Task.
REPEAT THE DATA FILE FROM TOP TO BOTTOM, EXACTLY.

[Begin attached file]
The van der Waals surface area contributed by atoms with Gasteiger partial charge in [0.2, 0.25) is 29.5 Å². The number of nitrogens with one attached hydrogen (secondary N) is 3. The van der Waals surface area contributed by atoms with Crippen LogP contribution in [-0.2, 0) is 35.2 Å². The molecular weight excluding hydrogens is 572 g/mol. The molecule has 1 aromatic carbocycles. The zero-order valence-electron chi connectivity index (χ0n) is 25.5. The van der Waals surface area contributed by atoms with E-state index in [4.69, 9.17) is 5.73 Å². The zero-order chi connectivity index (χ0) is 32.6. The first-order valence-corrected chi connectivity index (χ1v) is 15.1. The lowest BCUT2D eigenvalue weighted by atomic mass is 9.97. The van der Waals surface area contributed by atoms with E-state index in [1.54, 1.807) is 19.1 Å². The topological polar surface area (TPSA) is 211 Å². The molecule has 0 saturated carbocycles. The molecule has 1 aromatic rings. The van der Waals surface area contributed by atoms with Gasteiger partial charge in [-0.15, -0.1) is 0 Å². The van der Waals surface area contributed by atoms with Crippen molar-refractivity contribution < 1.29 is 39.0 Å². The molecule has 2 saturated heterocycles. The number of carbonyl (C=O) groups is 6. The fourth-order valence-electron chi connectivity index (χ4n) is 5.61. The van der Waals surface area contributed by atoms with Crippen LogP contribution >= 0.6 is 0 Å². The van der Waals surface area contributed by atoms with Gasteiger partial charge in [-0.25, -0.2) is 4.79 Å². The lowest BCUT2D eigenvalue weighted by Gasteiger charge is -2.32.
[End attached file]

The van der Waals surface area contributed by atoms with Gasteiger partial charge in [0.2, 0.25) is 29.5 Å². The number of nitrogens with one attached hydrogen (secondary N) is 3. The van der Waals surface area contributed by atoms with Crippen LogP contribution in [-0.2, 0) is 35.2 Å². The molecular weight excluding hydrogens is 572 g/mol. The molecule has 1 aromatic carbocycles. The zero-order valence-electron chi connectivity index (χ0n) is 25.5. The van der Waals surface area contributed by atoms with E-state index in [4.69, 9.17) is 5.73 Å². The zero-order chi connectivity index (χ0) is 32.6. The first-order valence-corrected chi connectivity index (χ1v) is 15.1. The lowest BCUT2D eigenvalue weighted by atomic mass is 9.97. The van der Waals surface area contributed by atoms with E-state index in [1.54, 1.807) is 19.1 Å². The topological polar surface area (TPSA) is 211 Å². The molecule has 0 saturated carbocycles. The molecule has 1 aromatic rings. The van der Waals surface area contributed by atoms with Gasteiger partial charge in [-0.15, -0.1) is 0 Å². The van der Waals surface area contributed by atoms with Crippen molar-refractivity contribution < 1.29 is 39.0 Å². The molecule has 2 saturated heterocycles. The number of carbonyl (C=O) groups is 6. The fourth-order valence-electron chi connectivity index (χ4n) is 5.61. The van der Waals surface area contributed by atoms with Crippen LogP contribution >= 0.6 is 0 Å². The van der Waals surface area contributed by atoms with Gasteiger partial charge in [-0.25, -0.2) is 4.79 Å². The lowest BCUT2D eigenvalue weighted by Gasteiger charge is -2.32.